A 24-year-old Palo Alto man (name withheld in order to protect the privacy of the accused) seems by all accounts to have been walking down the street, minding his own business, when several teenagers, deciding it would be funny to set off fireworks in a nearby parking garage, hit him with a lit incendiary. No one but the man can say what was going through his mind as he ascended the parking garage and allegedly proceeded to attack the young persons above. What is certain is that he was angry with them for having thrown the firework that hit him. The 5 teens claim that he came out of nowhere, pushing one of them and asking for money from another. He then threatened to throw them off of the roof where the confrontation was taking place. He was eventually charged with several different crimes: misdemeanor battery (CA Penal Code 242), felony criminal threats (CA Penal Code 422), and felony robbery (CA Penal Code 487).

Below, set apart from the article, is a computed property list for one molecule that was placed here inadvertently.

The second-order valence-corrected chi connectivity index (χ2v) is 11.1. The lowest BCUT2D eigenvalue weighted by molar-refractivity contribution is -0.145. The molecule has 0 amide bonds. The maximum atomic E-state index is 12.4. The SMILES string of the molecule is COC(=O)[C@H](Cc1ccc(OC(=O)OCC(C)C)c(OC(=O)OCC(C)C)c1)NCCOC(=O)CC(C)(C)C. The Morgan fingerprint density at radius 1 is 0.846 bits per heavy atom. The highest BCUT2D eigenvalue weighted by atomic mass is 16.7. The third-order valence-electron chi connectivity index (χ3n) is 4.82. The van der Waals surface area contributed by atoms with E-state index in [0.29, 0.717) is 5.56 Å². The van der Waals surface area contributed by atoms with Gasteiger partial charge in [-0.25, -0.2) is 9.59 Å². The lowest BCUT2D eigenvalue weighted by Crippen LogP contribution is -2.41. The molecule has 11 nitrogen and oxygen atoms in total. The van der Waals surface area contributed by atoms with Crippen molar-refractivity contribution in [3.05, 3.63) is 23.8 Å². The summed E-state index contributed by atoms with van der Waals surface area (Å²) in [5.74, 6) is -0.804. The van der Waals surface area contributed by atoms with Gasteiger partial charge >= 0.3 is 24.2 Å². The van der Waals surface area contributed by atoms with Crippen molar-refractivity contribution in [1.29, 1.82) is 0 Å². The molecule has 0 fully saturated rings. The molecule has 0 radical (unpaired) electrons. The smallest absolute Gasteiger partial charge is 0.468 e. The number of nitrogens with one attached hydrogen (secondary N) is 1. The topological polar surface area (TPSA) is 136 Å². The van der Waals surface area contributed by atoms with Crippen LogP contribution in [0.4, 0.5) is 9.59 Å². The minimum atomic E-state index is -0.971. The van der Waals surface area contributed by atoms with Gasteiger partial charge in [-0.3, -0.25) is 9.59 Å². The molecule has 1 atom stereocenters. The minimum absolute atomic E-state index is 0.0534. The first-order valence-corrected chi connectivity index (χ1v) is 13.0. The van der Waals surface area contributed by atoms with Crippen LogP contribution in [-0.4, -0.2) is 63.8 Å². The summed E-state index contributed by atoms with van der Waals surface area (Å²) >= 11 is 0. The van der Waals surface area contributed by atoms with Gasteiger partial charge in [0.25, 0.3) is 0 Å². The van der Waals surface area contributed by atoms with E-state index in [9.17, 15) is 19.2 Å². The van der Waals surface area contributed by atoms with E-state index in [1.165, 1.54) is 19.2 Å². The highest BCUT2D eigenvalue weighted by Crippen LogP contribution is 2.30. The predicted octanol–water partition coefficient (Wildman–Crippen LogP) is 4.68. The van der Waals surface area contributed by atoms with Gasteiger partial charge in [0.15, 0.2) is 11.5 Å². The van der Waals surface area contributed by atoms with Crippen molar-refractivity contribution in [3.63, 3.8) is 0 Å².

If convicted, he will face jail time and fines per the misdemeanor battery and felony robbery charges. Many Californians are at least somewhat aware of the penalties for the above crimes. However, there are perhaps few that are aware of what the charge of “felony criminal threats” really means. Threatening another person becomes criminal when you make someone fearful that you will kill them or physically harm them, you have to say these things directly, your threat must be specific, and the other person has experience fear as a result of your threats. It doesn’t matter whether or not it is possible for you to carry out your threats or whether you meant them at the time; you could still be arrested pursuant to CA PC 422.
This crime is what is known as a ‘wobbler,’ meaning that prosecutors must decide whether they will prosecute it as a felony or as a misdemeanor. If he is found guilty of felony criminal threats, he may spend 4 years in state prison. It is also considered a ‘strike’ under California’s Three Strikes law.